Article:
Several Utah ski resorts announced they would be closing over the weekend in an effort to stop the spread of COVID-19. This comes days after the governor announced recommendations to keep public crowds under 100 people.
As of Sunday, the total number of confirmed coronavirus cases in Utah was 21, according to the Utah Health Department. This number doesn’t include cases that are people visiting from out of state.
Most of these cases are in Salt Lake County, tallying up to 14 total individuals testing positive. Only one case has been confirmed to be community-spread and is in Summit County.
With these new developments, several Utah establishments — including schools, churches and restaurants — have cancelled and postponed meetings to avoid large gatherings. This, along with other efforts, is all to avoid the potential spread of the virus.
Ski resorts soon followed suit, with many closing their resorts to the public until further notice.
Alta Ski Area
Alta Ski Resort announced it would close the resort beginning Sunday until further notice. Lift operations, food service and rental services would also be closed to the public.
“We sincerely apologize to skiers who are staying at Alta and those who had planned to ski at Alta between now and the end of the season,” said Michael Maughan, president and general manager of Alta Ski Area, in a statement. “We will continue to monitor and assess the situation and may consider re-opening if circumstances warrant doing so.”
Maughan said the resort will continue monitoring the virus to determine when would be the best time to reopen.
Brighton Ski Resort announced it would also be closing its resort beginning Sunday until it’s deemed safe to reopen.
“We did not make this decision lightly, and are doing so with the health and safety of our guests, team members, and community in mind,” said Randy Doyle, general manager, said in a statement.
The resort said it would reopen at the earliest opportunity and will keep guests informed on updates.
Deer Valley Resort
Deer Valley Resort joined the ranks, closing operations Sunday until further notice. This includes retail, food services and lift operations.
The resort announced on its Twitter page it would work with guests to provide refunds for hotel bookings.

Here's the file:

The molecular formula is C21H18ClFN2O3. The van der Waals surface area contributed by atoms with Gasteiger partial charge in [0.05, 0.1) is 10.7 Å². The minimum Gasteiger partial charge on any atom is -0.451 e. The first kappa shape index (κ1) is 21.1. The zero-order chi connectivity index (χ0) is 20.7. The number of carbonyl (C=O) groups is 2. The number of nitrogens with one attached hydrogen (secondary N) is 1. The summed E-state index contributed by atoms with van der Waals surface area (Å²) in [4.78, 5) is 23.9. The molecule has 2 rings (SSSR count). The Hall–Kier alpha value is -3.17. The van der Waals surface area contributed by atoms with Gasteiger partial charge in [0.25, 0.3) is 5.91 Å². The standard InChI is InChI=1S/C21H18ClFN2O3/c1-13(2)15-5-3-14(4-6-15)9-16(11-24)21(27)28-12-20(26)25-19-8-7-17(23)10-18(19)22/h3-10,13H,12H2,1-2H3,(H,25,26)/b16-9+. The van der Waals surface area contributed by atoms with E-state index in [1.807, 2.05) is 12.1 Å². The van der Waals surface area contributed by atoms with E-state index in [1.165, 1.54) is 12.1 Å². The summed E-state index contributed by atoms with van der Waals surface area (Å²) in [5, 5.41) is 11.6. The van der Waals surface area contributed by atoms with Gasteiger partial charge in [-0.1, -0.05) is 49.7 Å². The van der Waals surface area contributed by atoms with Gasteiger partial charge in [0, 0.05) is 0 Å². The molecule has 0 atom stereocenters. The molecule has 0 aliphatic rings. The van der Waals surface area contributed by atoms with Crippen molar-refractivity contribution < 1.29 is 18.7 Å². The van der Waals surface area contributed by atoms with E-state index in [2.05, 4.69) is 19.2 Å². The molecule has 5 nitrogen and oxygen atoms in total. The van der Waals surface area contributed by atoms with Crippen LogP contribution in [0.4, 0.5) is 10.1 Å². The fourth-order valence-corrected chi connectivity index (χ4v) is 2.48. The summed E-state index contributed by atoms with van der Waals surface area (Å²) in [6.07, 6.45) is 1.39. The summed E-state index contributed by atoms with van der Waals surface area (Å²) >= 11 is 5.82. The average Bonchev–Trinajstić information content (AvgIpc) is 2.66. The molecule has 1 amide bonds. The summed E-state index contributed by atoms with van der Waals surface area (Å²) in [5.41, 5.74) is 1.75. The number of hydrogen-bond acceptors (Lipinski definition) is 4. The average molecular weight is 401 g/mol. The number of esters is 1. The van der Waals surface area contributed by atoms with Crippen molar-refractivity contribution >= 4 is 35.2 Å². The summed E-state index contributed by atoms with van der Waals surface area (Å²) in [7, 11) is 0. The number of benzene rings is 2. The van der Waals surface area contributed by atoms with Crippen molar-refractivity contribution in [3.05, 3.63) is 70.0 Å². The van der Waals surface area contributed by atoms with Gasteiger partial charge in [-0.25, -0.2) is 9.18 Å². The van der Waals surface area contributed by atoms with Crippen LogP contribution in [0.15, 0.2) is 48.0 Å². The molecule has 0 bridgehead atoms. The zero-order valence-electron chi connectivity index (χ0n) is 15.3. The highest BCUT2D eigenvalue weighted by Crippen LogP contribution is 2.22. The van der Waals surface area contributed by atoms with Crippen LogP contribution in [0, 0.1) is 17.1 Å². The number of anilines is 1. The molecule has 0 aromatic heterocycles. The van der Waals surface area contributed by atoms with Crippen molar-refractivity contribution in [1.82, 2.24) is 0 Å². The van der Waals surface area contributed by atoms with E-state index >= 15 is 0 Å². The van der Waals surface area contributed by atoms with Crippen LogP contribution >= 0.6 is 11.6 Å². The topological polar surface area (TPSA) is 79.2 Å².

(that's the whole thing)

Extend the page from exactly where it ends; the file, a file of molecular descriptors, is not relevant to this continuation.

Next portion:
“We sincerely apologize for the inconvenience this short notice will undoubtedly create,” the resort said on Twitter. “We look forward to welcoming you back to the mountains as circumstances improve.”
Snowbird initially announced Friday its operations would remain open despite the virus outbreak. However, the resort took to Twitter Saturday to announce it would also be closing.
The resort said it would close Sunday and will remain closed until March 22, when it would reassess conditions to make further decisions.
As of Sunday, the resort said it was still working on closing all resort amenities, including hotel and restaurant services. The resort announced its lodging and restaurant facilities would remain open to serve the guests currently on site.
Solitude Mountain Resort
Solitude Mountain Resort announced Saturday it would be suspending all operations immediately, doing what they “believe is in the best interest of our guests,” according to the resort’s Twitter page.
Alterra Mountain Company, which owns Solitude Mountain resort, announced it would be closing all 15 of its locations across the country.
The resort said it would provide refunds to all guests with hotel or other bookings. The closure includes suspending rental services, dining operations and retail.
Woodward Park City
Woodward Park City announced it would suspend all operations beginning Sunday until March 22, when the resort would reassess conditions before make further decisions.
Memberships have been frozen for the week-long period until normal operations resume. The resort said in a statement it would cancel all outdoor and indoor operations, using the time to determine how it’ll move forward.